But here we are, once again, three episodes into the final season, and the mad dash to the finish line I was expecting has yet to arrive. There was a nice sprint out of the gate, but I feel that while the wheels aren't exactly spinning, the pace is much more leisurely than I otherwise would have expected.
The premiere was excellent, weaving between two realities relatively seamlessly while simultaneously hinting at detailed answers that were to come. While we can now say unequivocally that The Man in Black from the season 5 finale is not only taking the form of John Locke, but is also the Smoke Monster, we still don't exactly know WHAT he is. Nor do we understand what changed things so dramatically in the alternate timeline to make things so different, yet so similar. The ABC promos have been saying that "The Time For Questions Is Over" but frankly, it appears that I'm left with more questions than I had before the season began.
The second episode "What Kate Does" was seemingly panned by a majority of the Lost community as a poor episode. Yet, surprisingly, I rather enjoyed it. Especially most of the flash-sideways. Seeing things happen that are eerily similar to what happened on island did give clues to the fact that this universe appears to be course correcting itself. That the situations that happened on island are going to be very similar in this alternate reality. And I thought there were some rather touching scenes in the smaller character moments, which is ultimately the biggest reason that this show is so successful. People want to know who these characters are. The problem was that with a premiere that had such forward momentum, only to be stopped in its tracks, the effect can be rather jarring. Although I suspect that when viewed as part of a whole, it won't be remembered as poorly.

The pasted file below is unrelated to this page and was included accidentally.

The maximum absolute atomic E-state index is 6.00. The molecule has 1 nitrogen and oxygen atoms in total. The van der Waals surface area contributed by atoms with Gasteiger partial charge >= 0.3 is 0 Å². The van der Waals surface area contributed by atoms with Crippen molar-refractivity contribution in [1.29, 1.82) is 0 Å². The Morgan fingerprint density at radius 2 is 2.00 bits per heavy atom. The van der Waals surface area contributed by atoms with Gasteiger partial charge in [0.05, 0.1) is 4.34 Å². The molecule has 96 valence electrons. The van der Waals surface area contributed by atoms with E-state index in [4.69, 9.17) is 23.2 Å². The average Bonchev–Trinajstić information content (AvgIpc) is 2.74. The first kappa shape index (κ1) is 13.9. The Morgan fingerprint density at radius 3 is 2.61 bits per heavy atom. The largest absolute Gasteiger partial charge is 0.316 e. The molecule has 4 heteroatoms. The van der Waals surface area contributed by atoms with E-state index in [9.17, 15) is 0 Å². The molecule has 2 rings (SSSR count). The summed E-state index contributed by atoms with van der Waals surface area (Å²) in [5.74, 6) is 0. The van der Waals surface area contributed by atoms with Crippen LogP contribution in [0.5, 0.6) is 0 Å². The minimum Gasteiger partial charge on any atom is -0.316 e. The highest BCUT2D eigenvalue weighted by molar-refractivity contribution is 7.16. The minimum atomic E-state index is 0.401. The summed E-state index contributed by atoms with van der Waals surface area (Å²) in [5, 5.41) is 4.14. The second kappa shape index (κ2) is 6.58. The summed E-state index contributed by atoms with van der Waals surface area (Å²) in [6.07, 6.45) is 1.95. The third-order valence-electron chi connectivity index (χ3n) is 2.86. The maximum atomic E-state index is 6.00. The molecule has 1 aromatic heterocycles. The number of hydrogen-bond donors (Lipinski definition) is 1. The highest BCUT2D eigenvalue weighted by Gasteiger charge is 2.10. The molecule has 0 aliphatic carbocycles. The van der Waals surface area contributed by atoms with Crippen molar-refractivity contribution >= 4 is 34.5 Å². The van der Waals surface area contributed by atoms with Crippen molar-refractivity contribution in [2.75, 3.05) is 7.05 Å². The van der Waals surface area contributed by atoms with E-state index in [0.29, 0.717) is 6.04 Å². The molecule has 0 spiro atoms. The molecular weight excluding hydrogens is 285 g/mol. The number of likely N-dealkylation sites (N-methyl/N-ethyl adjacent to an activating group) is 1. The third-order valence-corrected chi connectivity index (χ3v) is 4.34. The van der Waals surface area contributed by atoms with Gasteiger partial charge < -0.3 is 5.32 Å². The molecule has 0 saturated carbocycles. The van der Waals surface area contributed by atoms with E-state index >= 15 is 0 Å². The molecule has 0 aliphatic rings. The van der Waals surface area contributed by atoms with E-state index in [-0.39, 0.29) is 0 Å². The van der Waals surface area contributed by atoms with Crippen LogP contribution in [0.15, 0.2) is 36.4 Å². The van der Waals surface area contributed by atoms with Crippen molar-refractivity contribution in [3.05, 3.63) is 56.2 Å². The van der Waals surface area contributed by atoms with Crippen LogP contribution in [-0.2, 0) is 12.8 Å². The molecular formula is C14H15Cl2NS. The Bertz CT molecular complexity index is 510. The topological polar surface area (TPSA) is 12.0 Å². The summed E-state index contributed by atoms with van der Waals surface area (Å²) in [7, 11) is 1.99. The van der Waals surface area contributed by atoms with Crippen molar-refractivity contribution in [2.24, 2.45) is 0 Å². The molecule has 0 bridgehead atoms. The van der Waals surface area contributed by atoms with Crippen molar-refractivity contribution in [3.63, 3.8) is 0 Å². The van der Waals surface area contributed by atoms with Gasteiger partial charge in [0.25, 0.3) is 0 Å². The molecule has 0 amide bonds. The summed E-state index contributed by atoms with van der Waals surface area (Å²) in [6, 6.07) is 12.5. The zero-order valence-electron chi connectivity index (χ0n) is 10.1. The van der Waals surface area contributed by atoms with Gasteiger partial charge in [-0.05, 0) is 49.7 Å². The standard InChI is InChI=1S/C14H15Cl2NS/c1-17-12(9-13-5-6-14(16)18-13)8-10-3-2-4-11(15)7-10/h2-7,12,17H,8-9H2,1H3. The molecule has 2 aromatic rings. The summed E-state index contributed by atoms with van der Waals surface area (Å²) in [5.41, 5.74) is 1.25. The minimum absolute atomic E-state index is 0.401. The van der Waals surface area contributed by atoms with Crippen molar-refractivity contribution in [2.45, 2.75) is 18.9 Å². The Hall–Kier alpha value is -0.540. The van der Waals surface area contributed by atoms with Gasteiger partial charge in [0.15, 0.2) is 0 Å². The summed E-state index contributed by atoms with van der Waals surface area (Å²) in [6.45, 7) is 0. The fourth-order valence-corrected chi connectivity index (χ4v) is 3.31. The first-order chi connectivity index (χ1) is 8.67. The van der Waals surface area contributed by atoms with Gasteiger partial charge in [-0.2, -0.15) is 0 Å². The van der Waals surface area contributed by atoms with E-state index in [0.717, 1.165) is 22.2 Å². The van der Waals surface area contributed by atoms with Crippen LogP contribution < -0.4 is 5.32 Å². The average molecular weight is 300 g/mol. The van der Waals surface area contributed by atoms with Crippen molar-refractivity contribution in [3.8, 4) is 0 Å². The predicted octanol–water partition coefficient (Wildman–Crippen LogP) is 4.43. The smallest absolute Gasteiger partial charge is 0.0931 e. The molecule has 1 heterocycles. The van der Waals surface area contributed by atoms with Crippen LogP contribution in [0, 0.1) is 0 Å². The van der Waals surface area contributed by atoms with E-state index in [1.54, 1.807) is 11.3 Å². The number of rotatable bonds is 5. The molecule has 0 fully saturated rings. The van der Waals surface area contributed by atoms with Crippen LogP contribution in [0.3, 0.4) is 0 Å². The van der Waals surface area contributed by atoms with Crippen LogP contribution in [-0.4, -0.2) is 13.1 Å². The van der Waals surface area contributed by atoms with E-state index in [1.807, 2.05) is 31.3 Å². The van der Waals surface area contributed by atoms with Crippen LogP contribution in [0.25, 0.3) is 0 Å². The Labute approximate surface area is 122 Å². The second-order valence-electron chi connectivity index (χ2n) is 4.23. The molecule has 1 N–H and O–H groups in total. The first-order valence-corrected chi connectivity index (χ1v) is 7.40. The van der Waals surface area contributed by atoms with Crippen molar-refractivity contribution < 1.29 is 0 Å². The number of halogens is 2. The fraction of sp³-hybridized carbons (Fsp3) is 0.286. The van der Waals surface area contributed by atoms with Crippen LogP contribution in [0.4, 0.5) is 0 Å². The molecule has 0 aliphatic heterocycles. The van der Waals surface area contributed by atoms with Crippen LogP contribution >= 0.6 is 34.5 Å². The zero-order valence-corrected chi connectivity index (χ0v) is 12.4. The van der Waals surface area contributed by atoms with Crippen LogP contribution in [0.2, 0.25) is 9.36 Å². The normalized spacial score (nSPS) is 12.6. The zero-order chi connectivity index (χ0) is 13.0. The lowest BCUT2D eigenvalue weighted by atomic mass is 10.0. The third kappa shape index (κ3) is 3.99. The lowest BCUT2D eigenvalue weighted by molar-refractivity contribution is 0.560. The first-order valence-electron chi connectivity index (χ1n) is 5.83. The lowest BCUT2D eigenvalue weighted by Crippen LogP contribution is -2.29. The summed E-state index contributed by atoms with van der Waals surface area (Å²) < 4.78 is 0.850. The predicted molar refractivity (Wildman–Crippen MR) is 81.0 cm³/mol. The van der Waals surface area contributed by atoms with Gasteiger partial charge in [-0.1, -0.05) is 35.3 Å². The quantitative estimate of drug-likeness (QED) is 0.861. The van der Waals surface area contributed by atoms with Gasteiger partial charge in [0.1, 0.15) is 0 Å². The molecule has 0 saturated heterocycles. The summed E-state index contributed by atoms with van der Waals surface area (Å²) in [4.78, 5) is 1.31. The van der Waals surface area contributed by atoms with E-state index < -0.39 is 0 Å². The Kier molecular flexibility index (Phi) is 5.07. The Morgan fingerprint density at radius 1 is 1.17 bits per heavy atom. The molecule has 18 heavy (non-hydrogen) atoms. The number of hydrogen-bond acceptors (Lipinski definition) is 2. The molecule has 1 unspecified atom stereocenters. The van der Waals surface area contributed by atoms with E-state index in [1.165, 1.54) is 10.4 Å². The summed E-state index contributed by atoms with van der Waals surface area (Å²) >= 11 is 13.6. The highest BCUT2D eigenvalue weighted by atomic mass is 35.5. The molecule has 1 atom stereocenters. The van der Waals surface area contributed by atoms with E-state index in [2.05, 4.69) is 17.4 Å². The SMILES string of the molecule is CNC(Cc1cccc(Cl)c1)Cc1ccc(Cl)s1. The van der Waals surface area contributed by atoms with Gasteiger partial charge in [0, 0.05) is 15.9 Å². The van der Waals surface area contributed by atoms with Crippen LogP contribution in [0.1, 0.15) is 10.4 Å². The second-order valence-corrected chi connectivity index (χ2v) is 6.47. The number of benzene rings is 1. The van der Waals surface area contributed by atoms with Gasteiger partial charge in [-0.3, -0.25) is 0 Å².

And this brings us to tonight's episode "The Substitute". The episode that inspired me to write all this tonight. Because with the exception of the flash sideways, all that really happened was Locke and Sawyer walked through the jungle and into a cave. Granted, there were interesting things, especially about the numbers, within the cave, but I felt slightly like we were stuck in a traffic jam, waiting for the roads to clear up. Movement is being made, albeit slowly, and that's not what I'm wanting at this point. In addition to the fact that I wanted to see what was happening with the people at The Temple, and being denied that was rather frustrating, especially given what happened with Sayid last week. To leave us hanging after that only to provide us with completely separate information this week probably lessens my enjoyment somewhat. Since my desire to see more Temple is overwhelming my desire to see Locke and Sawyer trekking through the jungle. And the more things like that happen, the more I become worried that despite my blank expectations for answers, the ending will just not be satisfying.